The Microsoft Touch Mouse offers a halfway house between traditional mouse and keyboard-, and touchscreen input. It's a wireless mouse that offers seven different touch functions through which you can swipe and gesture your way to touchy feely Windows 8 nirvana without having to lay a finger on your PC's screen. Thus, although it was announced in mid 2011, the Touch Mouse feels designed for Windows 8 - despite what you may have heard Windows 8 is best used with a mouse and just the occasional bit of touch input, especially in a business situation.
Whether the Microsoft Touch Mouse is the best mouse for this job is open to question, however, as we have some reservations about this device. We tested the Microsoft Touch Mouse with our Windows 8 desktop PC. See also: Microsoft Wedge Mobile Keyboard review and Microsoft Wedge Touch Mouse review.
Microsoft Touch Mouse: design
From a distance the Touch Mouse looks nondescript. It's uniform black and measuring 120x62x37mm is pretty much the same size as the bog-standard USB wired mouse that came with our bog-standard Dell desktop office PC. Look a little closer, however, and it is a stylish device topped by a single curvy sweep of black plastic, unbroken by button or scrollwheel. This is because the Touch Mouse is, as the name suggests, a touch-enabled device. Across the top of the front two thirds of the mouse are row upon row of x's and dots, forming a touch-sensitive field to register gestures. Up the middle of this is a single groove, designed to let your digits know where to scroll back and forth.
Flip over the Touch Mouse and you'll find a largely white underbelly, with an on/off button, and a blue light where the BlueTrack tracking technology does its thing in lieue of a trackerball. You'll also find the USB-enabled nano receiver tooked away discreetly: stick this into a USB port on your PC or laptop and you are good to go. Well, you will be so long as you have popped open the white plastic flap on the Touch Mouse's underside and slapped in two AA batteries.
At 80g the Touch Mouse is noticeably heavier than basic wired peripherals, but in the regular ball-park for wireless rodents (which have to carry batteries). It's not an unpleasing heft: you need a little resistance in a wireless mouse.
Using the Microsoft Touch Mouse
With its standard size the Touch Mouse feels comfortable in my standard-sized hands. Its BlueTrack sensor tracks smoothly across my desk.
What you also need with a wireless mouse, however, is responsiveness. Unfortunately, we found the Touch Mouse sluggish at first. Even when we downloaded and installed the Microsoft Mouse and Keyboard Center, and played with the responsiveness settings, it was difficult to get the perfect speed of mousing. More importantly, scrolling without a scrollwheel just didn't work well for us. It works of course, but there is a level of concentration required that made it marginally less appealing than scrolling with a scrollwheel. And when it comes to interacting with your PC or laptop, the margins are crucial.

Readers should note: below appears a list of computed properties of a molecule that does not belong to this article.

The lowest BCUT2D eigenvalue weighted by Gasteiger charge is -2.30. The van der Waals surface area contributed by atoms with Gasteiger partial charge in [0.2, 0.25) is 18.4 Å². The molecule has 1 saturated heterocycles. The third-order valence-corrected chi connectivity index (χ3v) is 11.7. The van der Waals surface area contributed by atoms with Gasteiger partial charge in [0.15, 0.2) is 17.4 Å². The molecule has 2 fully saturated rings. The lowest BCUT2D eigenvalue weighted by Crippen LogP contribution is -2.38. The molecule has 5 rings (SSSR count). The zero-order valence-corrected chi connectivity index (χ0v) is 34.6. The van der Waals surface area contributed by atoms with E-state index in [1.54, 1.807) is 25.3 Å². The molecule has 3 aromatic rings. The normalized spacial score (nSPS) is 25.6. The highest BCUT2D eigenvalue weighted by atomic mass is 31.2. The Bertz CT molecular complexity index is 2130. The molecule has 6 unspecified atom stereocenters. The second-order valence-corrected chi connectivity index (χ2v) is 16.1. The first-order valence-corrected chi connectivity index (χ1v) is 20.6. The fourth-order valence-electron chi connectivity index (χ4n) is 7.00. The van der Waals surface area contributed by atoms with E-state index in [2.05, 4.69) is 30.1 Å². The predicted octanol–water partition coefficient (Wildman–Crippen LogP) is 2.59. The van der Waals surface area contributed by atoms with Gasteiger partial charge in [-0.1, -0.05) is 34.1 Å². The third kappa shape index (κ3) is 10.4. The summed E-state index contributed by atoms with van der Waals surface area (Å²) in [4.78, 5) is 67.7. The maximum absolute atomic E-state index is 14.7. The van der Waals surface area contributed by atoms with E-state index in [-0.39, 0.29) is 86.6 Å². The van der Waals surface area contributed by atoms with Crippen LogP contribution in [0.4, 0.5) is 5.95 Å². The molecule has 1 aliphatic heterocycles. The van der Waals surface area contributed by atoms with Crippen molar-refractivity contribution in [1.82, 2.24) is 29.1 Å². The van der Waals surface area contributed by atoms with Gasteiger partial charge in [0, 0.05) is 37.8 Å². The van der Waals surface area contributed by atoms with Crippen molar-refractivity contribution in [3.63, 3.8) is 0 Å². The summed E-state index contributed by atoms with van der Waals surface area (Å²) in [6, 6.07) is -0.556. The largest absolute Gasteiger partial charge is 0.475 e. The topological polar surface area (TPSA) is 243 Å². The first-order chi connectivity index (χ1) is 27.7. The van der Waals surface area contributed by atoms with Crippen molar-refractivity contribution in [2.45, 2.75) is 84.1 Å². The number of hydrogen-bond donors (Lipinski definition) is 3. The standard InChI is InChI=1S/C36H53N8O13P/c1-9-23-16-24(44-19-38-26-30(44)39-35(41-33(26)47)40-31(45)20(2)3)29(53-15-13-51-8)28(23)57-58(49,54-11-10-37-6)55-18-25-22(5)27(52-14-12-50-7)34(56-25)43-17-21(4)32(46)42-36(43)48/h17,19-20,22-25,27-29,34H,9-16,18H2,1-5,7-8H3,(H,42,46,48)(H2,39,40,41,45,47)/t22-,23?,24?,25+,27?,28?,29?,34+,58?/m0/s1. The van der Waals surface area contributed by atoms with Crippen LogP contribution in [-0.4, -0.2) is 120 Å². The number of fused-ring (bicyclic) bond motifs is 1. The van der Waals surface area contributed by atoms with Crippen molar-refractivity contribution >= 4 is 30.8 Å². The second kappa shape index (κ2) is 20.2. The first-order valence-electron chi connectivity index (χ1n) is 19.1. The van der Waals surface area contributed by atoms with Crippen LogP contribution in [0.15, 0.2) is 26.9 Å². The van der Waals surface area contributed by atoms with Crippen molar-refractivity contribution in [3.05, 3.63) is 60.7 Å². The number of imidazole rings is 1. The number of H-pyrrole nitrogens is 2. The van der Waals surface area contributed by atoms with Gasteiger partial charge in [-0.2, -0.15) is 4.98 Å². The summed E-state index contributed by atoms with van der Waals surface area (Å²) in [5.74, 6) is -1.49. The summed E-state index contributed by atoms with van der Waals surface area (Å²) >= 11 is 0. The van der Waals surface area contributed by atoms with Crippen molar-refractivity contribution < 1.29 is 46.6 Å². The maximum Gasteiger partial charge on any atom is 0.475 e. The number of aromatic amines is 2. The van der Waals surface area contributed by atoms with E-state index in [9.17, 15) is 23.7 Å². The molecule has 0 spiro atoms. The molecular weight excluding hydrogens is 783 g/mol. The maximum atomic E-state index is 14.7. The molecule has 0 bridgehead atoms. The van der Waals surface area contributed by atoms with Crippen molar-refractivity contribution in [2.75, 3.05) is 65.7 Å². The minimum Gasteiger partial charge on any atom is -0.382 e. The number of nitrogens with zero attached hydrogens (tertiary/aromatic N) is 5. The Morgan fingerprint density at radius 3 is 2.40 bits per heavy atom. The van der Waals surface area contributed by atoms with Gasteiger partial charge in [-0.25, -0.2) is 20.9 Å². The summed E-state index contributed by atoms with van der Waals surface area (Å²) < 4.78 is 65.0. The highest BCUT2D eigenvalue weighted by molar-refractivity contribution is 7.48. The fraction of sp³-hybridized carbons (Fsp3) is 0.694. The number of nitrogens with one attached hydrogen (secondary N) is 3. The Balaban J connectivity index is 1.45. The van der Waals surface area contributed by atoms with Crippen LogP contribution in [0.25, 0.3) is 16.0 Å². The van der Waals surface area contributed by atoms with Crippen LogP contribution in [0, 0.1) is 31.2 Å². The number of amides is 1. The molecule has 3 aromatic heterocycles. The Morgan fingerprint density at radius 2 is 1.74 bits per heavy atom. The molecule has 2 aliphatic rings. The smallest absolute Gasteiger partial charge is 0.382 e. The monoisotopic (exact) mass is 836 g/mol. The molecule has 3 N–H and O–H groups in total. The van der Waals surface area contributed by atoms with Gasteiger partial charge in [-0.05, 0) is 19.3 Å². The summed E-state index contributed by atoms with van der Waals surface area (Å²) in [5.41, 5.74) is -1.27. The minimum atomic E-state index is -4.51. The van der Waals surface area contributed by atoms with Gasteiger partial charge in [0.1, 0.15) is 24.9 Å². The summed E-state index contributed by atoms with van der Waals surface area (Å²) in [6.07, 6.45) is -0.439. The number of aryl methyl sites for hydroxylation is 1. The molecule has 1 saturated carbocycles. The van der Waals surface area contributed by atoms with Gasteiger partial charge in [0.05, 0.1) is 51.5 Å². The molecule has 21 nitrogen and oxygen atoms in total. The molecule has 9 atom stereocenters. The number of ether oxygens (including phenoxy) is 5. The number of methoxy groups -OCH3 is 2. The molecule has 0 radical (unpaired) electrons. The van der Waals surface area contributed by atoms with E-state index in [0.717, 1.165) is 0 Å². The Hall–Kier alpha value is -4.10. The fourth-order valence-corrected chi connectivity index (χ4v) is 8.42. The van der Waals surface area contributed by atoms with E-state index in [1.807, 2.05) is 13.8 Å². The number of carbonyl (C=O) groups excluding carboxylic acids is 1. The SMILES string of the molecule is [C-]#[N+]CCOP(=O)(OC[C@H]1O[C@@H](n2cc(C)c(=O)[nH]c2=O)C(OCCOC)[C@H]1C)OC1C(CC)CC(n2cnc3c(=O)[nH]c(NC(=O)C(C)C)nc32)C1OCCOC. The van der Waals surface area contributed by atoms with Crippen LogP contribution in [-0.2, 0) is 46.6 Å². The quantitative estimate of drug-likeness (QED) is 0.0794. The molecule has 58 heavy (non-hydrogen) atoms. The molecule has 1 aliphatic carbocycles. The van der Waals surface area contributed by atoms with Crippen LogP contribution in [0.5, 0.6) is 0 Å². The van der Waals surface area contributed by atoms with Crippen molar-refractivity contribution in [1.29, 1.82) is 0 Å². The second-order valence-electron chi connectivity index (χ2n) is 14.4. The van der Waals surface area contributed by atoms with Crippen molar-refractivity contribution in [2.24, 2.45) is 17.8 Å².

We also found it difficult to right- or left-click with the Touch Mouse. Again, difficult but by no means impossible. It is that on several occasions we went to click and inadvertantly pulled up the right-click menu (and vice versa).
These are all personal issues - you may take to using the Touch Mouse with no problems at all. And it is true that some of this is inherent with using a mouse that has no dedicated hardware buttons. It may be the price you pay for having a touchpad with which to gesture control your device. But I started playing with the Touch Mouse the day after I finished using the much smaller but similarly specified Wedge Touch Mouse, and I found that much easier to use.
Microsoft Touch Mouse: gestures
Like the Wedge Touch Mouse, the plain old Touch Mouse offers some gesture control. And then some more. We'd recommend that everyone who purchases this mouse downloads and installs Microsoft Mouse and Keyboard Center, and then goes through the training mode to learn the key gestures. Using the top of the mouse like a trackpad, you swipe one two or three fingers, back or forward, or right to left, in order to execute certain commands. There are even a couple of thumb gestures.
As well as simple scrolling and left- and right-clicking, when using the Microsoft Touch Mouse the key gestures are:
- To show or hide all open windows, you sweep three fingers back or forth on the top of the Microsoft Touch mouse.
- Move your thumb to the right or left to go forward or back.
- Two fingers arrange Windows - move two fingers left and right to snap or unsnap Windows, or up and down to maximise, restor and minimise Windows.
With Mouse and Keyboard Center installed you can also enable touch trails as feedback. Put simply, if you correctly carry out a gesture, you'll see some shiny vapour trails across your screen.
Which is all well and good. But we found that we had to train ourselves to use the gestures, and it was tricky to pull them off consistantly even after a lot of practice. That being the case, and with Windows 8's keyboard shortcuts being so handy, we simply stopped using the gestures. This does seem to negate the point of, well, gestures. Even worse, sometimes we accidentally minimised windows or snapped them to one side when we were trying only to scroll. Bah. You may have a different experience.
Microsoft Touch Mouse: other thoughts
No doubt the Touch Mouse is a high-quality, well-built input device. And at around £39 in the UK it is very well priced. But its killer feature purports to be gesture control for Windows 8, and in our experience this was difficult to use. More importantly, it's not critical. We've been using the final Windows 8 code on a variety of devices for a while now, and although gesture control and touchscreen input are on occasion useful, Windows 8 is perfectly useable with a simple mouse. Which is worth remembering.